CHAKHAM, Nepal (Thomson Reuters Foundation) - It is the first time Nawang Tsultrim has harboured any sense of hope in a year.
"They will begin to build my house tomorrow," she says cheerfully, picking through a pile of rubble that was once her home: a modest one-room building in the Bakhang Buddhist Nunnery in northeastern Nepal, near the border with Tibet.
A devastating Nepal earthquake a year ago levelled much of the place. Only a prayer hall, where Buddhist rituals and communal meditation take place, still stands, criss-crossed with cracks.
The nunnery, perching on a mountainside at 3,000 metres above sea level, is home to 212 Tibetan nuns who crossed the Himalayan border to live away from Chinese rule.
Many Tibetan refugees also use it as a temporary resting place before heading to India.
For weeks after the quake, all the surviving nuns were crammed into one shelter.
"It was an extremely difficult situation," said Tsechu Dolma, founder and director of the nonprofit Mountain Resiliency Project in Kathmandu. She came to Bakhang just a few days after the earthquake.
"Everybody was crying. They were mourning a nun who was killed by the quake. And they had no idea how to get their life back again," she said.
As the nuns do not have residency rights or identity cards in Nepal — like many other Tibetan migrants in the country — they are effectively illegal immigrants.
"They are stateless and invisible," said Dolma. Tibetan migrants have few employment prospects beyond low-pay jobs like waitressing and manual labour, she said.
"They are the poorest of the poor," she said.
FENDING FOR THEMSELVES
The earthquake has made the nuns' position even more precarious, with little aid reaching them, they said.
"We are left to fend for ourselves," said Nawang Dechen, head of the nunnery. "And few people know about our plight."
But with financial help from the American Jewish World Service — a New York-based nonprofit development and human rights group - and private donations from Tibetan communities, Dolma and her colleagues have been able to help the nuns rebuild, and with better and stronger houses that can protect them from future disasters.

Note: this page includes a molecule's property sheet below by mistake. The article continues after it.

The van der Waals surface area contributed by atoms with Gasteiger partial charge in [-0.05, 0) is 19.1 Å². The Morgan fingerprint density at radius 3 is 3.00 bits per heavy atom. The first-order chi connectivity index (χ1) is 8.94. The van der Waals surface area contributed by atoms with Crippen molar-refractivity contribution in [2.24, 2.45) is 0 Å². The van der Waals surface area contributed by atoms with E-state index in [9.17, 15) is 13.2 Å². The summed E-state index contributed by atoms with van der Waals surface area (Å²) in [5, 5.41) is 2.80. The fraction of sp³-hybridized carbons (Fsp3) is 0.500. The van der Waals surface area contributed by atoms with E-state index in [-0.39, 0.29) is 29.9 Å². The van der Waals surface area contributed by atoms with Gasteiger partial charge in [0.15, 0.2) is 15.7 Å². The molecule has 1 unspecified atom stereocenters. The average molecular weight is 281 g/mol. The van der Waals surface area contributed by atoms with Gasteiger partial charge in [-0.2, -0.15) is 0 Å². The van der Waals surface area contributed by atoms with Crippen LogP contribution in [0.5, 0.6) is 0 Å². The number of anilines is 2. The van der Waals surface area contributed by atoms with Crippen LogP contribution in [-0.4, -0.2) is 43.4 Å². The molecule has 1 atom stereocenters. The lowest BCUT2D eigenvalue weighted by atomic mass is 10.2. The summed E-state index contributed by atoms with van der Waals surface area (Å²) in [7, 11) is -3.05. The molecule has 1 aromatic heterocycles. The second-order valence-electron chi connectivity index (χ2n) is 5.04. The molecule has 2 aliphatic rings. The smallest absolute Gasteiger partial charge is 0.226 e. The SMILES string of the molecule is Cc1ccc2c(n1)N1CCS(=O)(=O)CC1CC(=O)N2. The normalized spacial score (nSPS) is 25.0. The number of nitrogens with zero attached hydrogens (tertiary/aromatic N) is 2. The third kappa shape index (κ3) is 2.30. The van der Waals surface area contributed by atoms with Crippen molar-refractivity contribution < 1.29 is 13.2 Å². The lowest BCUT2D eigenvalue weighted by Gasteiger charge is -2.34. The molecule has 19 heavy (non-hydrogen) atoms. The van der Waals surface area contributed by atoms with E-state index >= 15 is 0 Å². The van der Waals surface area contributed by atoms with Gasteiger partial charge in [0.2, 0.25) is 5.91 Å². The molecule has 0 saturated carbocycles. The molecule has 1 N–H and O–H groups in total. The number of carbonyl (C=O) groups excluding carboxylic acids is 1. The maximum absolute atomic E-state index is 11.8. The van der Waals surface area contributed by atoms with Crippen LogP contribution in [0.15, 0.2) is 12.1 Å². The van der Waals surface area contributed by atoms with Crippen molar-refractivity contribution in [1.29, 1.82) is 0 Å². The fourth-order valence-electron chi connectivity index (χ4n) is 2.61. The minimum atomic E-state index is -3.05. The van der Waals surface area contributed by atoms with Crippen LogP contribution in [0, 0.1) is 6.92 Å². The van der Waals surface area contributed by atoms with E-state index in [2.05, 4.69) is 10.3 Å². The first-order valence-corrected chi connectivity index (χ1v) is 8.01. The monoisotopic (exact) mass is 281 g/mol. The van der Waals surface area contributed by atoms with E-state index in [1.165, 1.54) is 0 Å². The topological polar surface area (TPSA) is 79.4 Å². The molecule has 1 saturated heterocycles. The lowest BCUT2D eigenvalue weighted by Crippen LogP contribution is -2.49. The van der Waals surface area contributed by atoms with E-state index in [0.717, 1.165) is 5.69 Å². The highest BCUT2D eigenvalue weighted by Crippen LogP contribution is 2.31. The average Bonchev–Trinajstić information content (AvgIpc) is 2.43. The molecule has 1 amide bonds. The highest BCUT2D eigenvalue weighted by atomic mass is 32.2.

"The top priority now is to build the dormitories for the nuns," each leading a solitary life in a small house, Dechen said. She hopes this can be completed before the monsoon starts in July.
"The temporary shelters have many leaks. It's a miserable place when it rains," she said.
She is also seeking donations to rebuild the clinic, library, and food storage room, which helps the residents get through the monsoon period, when the only road connecting the nunnery to the outside world can be impassable.
Rebuilding in remote mountain regions is not easy, said Tapas Upadhyay, an architect at the Hunnarshala Foundation, a nonprofit organisation in Bhuj, India. He is part of a team that has helped design new homes for the nuns.
Most quake-proof buildings rely on concrete and steel. But "they are too expensive for most rural communities in Nepal," Upadhyaya said. "And it's difficult to bring them all the way up here."
REINFORCING MESH STRENGTHENS WALLS
The houses the team is building in Bakhang use local materials such as stone and clay. To reinforce the structures, the walls are laced with galvanised iron wire mesh, tied together to form so-called ring beams.
"They're all woven together, just like your clothes," said Upadhyay. "That's where its strength lies."
During an earthquake, the mesh would hold the building together, but it is elastic enough to sustain the shaking, according to Upadhyay.
In a test, a two-storey house was put on a shaking table and subjected to quakes of various magnitudes.
"The building rocked back and forward as a solid unit," said Tanvi Choudhair, also a Hunnarshala architect. "It survived up to magnitude 11 earthquakes."
In addition to resisting shaking, the new houses will incorporate aspects of Tibetan culture and tradition - and a personal touch.
"We believe in owner-driven reconstruction," said Upadhyay. "We are not interested in having a sort of model house and replicating it everywhere."
Each house will be slightly different, depending on the location and the individual, and comes with a small garden where nuns can grow vegetables.
The nuns have been involved from the start. "We had many meetings and made sure that they understand the importance of their voices and leadership," Dolma said.
REBUILDING HELPS HEALING PROCESS
The nuns are also essentially part of the construction team, digging up clay and salvaging wood and stones from collapsed buildings, often while singing traditional construction songs that date back centuries.
They also put small religious ornaments in the foundation and walls of the new homes, a Tibetan practice to bless the house.
When tragedies like last year's earthquake happen, "people lose their trust in the buildings and the materials," said Choudhair. "They worry that the same will happen again."
But when they construct their own homes — and understand what makes them stronger — they regain their trust, she said.
Rebuilding is not just about the physical structure, but also "part of the healing process", she said.
Other communities benefit too, said Phurita Sherpa, a contractor on the project who lives in Kathmandu but has family in nearby Chakam vilage.
The project hires only local masons and carpenters, giving them an income that helps them rebuild their own homes.
They can also apply what they've learned from rebuilding the nunnery to other construction projects. "This will help to boost earthquake resilience in mountain communities," Sherpa said.
(Reporting by Jane Qui, editing by Laurie Goering and Tim Pearce. Please credit the Thomson Reuters Foundation, the charitable arm of Thomson Reuters, that covers humanitarian news, climate change, women's rights, trafficking and property rights. Visit news.trust.org/climate)
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